9. “An Inconvenient Sequel: Truth to Power” by Al Gore
Accompanying the 2017 documentary “An Inconvenient Sequel: Truth to Power,” the companion book “Your Action Handbook to Learn the Science, Find Your Voice, and Help Solve the Climate Crisis” provides a more in-depth analysis. Written by former Vice President and environmental activist Al Gore, the film and book is a sequel to the popular 2006 documentary “An Inconvenient Truth.”
This time around, Gore is more focused on showing readers how to battle global warming and climate change, while also demonstrating the ongoing human-caused destruction that has damaged the environment since 2006 film was released. The book version of “An Inconvenient Sequel” also covers the global advancements that have been made, including the alternative energy developments. It also dives into climate change deniers and how corporate influence on politics hinders the movement, pressing us to act now before it’s too late.
10. “The Water Knife” by Paolo Bacigalupi
Unlike the other books on this list, “The Water Knife” is a sci-fi (or cli-fi) book that views climate change through a fictional story. Based in the not-so-distant future, the book centers around the dwindling Colorado River, where the Southwest states are fighting over the scarce resources left from this water source.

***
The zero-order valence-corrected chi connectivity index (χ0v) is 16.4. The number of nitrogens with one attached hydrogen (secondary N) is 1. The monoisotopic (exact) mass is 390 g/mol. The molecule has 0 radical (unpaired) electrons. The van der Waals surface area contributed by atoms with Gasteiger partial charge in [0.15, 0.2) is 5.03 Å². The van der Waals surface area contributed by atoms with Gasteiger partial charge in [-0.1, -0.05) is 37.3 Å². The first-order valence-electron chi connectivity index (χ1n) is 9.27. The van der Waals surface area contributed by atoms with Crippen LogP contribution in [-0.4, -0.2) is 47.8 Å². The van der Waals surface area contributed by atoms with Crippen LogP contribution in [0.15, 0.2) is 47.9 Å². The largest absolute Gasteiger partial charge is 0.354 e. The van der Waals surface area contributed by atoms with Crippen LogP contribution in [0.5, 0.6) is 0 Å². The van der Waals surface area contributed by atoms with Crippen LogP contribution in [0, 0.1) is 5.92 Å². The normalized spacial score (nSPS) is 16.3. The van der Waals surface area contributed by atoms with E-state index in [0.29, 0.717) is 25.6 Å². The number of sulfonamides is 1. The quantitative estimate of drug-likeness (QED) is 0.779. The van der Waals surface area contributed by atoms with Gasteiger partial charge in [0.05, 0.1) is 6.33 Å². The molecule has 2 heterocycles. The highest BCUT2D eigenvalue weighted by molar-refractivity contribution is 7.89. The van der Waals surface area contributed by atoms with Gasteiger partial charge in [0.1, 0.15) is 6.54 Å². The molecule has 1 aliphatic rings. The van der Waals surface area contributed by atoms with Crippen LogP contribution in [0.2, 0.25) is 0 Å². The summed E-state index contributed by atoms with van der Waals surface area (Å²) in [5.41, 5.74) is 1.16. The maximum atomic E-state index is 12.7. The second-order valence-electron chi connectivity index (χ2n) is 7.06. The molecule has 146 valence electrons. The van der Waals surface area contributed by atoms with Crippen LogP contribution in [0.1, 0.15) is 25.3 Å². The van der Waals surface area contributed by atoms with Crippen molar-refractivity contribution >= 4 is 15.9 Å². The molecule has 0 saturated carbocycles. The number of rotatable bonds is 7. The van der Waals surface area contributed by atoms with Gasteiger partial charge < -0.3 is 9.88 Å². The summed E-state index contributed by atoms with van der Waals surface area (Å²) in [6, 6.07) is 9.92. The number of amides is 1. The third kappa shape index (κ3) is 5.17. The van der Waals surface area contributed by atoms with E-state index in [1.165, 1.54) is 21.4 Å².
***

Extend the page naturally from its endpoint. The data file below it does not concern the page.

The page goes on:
While civilization deals with immense poverty and violence, the character Catherine Case, the Queen of the Colorado, hears about an untapped water source in the Phoenix area. She sends her employee Angel Velasquez, known as the water knife, to travel through the apocalyptic region to find it. This sets the reader out on a journey with Velasquez as he encounters enemies, refugees, and an award-winning journalist named Lucy Monroe.
Through this story, author Paolo Bacigalupi addresses how humans engage with and must protect the surrounding environment in order to survive. If you prefer fiction over non-fiction, this book is a must-read if you want a sci-fi story that tackles climate change in a thrilling way.
You shared your favorite books about climate change in our comment section – and we listened! Here’s a brief list of books recommended by our readers:
“Building a Better World In Your Backyard Instead of Getting Angry at Bad Guys” by Paul Wheaton
If you’re tired of feeling stressed and angry about the lack of climate action on a global level, why not take matters into your own hands. Perhaps you can help change the world in your own backyard, at least that’s what author Paul Wheaton claims in his book “Building a Better World in Your Backyard Instead of Getting Angry at Bad Guys.”
Whether you’re living in a small city apartment or a rural area, this book is stocked with tips on how to make a positive impact on the globe instead of feeling helpless. The advice Wheaton gives in this book includes freeing yourself from the toxic water cycle, cutting the energy footprint in your home, growing your own food and much more.
“Unstoppable” by Bill Nye